At least 15 protesters arrested at Iowa pipeline work site

At least 15 people were arrested Saturday during a protest intended to block the construction of a major oil pipeline through southeast Iowa.

More than 150 protesters gathered at the work site entrance of the $3.8 billion Dakota Access Pipeline in Sandusky, a Mississippi River town across the river from Illinois and five miles north of Missouri.

Protesters were arrested after walking through a line of private security and Lee County sheriff’s deputies who were standing in front of the driveway to the work site, according to the Burlington Hawk Eye newspaper.

Last month, 30 protesters were arrested at different pipeline construction site in Iowa on trespassing charges. All but one of them took responsibility for the action and were ordered to pay just over $270 in fines and fees. One pleaded not guilty and faces a trial.

The pipeline would stretch 1,172 miles over four states once complete, transporting oil from North Dakota’s Bakken formations to Illinois. It also would cross 18 Iowa counties and 1,300 parcels of land.

Saturday’s peaceful protest was organized by a 35-year-old Des Moines woman, Jessica Reznicek, who has been camped just outside the work site after getting arrested twice for blocking its entrance last month.

“We have a great influx of folks who come in on the weekends and support us when they can,” Reznicek said.

Protester Carolyn Scherf of Dubuque said she’s concerned the finished pipe could leak or break and contaminate rivers. Scherf says protesters successfully stopped work on the pipeline on Saturday.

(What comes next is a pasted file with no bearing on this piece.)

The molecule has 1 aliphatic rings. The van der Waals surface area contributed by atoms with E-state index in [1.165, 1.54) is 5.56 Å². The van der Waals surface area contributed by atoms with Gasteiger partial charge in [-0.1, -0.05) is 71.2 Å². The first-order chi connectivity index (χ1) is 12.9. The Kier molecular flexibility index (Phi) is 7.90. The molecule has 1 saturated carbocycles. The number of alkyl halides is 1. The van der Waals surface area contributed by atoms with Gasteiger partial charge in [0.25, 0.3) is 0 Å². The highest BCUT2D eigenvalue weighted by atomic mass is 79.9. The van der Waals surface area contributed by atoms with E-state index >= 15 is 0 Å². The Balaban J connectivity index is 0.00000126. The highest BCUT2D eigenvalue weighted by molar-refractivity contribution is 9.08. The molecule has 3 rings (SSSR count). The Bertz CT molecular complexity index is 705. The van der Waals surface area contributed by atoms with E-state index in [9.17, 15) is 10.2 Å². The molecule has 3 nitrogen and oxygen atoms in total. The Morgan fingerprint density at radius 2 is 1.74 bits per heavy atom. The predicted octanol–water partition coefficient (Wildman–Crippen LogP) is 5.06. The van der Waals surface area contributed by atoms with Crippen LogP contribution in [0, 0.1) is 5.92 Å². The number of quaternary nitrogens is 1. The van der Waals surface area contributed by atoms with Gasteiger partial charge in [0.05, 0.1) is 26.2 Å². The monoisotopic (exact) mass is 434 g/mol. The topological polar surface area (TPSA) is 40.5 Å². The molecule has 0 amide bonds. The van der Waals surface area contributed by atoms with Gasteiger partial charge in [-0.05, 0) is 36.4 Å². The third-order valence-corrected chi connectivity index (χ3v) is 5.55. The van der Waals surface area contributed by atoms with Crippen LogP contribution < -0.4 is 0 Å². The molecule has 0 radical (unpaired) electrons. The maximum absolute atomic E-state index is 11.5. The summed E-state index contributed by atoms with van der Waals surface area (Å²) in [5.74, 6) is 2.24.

“There’s precedent for oil pipelines leaking or breaking,” Scherf told the Dubuque Telegraph Herald. “If that were to occur under the Mississippi River, we would be in trouble.”

Brenda Knox of Donnellson said she fears the pipeline would harm Iowa’s soil if it leaked.

Two phone messages left Saturday with the Lee County sheriff’s office weren’t immediately returned.

On Friday, a federal appeals court ordered a halt to construction of another section of the pipeline in North Dakota.

The pipeline, a project of the Dallas-based Energy Transfer Partners, has drawn widespread protests and several lawsuits. Thousands of protesters have built an encampment in North Dakota in solidarity with the Standing Rock Sioux Tribe, which opposes the project. The company has said it would generate an estimated $33.1 million in sales tax revenue during construction and $27.4 million in local property tax revenue during its first year of service. It also will require an estimated 4,000 local construction workers to complete the project.

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